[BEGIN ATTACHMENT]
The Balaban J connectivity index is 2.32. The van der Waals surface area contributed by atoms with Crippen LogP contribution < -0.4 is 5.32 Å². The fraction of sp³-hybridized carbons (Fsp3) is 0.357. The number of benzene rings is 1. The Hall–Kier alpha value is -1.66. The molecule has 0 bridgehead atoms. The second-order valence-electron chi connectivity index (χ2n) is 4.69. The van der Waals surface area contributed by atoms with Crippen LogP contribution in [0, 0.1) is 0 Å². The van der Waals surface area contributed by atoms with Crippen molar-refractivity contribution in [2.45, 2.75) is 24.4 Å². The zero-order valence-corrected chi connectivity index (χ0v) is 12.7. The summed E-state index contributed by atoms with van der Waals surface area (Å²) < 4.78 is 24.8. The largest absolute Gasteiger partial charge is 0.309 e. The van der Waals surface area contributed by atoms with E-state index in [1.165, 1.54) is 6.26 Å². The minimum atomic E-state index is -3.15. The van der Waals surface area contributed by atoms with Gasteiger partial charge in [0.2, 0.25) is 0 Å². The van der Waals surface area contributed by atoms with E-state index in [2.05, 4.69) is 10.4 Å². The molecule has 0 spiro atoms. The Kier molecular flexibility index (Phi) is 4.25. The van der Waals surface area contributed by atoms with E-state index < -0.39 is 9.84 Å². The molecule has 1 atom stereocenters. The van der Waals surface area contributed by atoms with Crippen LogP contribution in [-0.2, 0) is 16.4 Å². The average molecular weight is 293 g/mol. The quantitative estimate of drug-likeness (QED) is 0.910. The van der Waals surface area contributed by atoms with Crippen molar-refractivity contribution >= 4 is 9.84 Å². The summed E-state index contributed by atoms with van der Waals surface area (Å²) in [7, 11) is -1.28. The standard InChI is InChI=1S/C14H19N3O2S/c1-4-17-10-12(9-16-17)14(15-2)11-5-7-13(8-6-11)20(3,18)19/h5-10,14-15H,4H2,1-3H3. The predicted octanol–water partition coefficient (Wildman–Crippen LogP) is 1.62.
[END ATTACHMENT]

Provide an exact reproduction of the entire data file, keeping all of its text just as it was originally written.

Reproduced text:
The Balaban J connectivity index is 2.32. The van der Waals surface area contributed by atoms with Crippen LogP contribution < -0.4 is 5.32 Å². The fraction of sp³-hybridized carbons (Fsp3) is 0.357. The number of benzene rings is 1. The Hall–Kier alpha value is -1.66. The molecule has 0 bridgehead atoms. The second-order valence-electron chi connectivity index (χ2n) is 4.69. The van der Waals surface area contributed by atoms with Crippen LogP contribution in [0, 0.1) is 0 Å². The van der Waals surface area contributed by atoms with Crippen molar-refractivity contribution in [2.45, 2.75) is 24.4 Å². The zero-order valence-corrected chi connectivity index (χ0v) is 12.7. The summed E-state index contributed by atoms with van der Waals surface area (Å²) < 4.78 is 24.8. The largest absolute Gasteiger partial charge is 0.309 e. The van der Waals surface area contributed by atoms with E-state index in [1.165, 1.54) is 6.26 Å². The minimum atomic E-state index is -3.15. The van der Waals surface area contributed by atoms with Gasteiger partial charge in [0.2, 0.25) is 0 Å². The van der Waals surface area contributed by atoms with E-state index in [2.05, 4.69) is 10.4 Å². The molecule has 0 spiro atoms. The Kier molecular flexibility index (Phi) is 4.25. The van der Waals surface area contributed by atoms with E-state index < -0.39 is 9.84 Å². The molecule has 1 atom stereocenters. The van der Waals surface area contributed by atoms with Crippen LogP contribution in [-0.2, 0) is 16.4 Å². The average molecular weight is 293 g/mol. The quantitative estimate of drug-likeness (QED) is 0.910. The van der Waals surface area contributed by atoms with Crippen molar-refractivity contribution >= 4 is 9.84 Å². The summed E-state index contributed by atoms with van der Waals surface area (Å²) in [7, 11) is -1.28. The standard InChI is InChI=1S/C14H19N3O2S/c1-4-17-10-12(9-16-17)14(15-2)11-5-7-13(8-6-11)20(3,18)19/h5-10,14-15H,4H2,1-3H3. The predicted octanol–water partition coefficient (Wildman–Crippen LogP) is 1.62.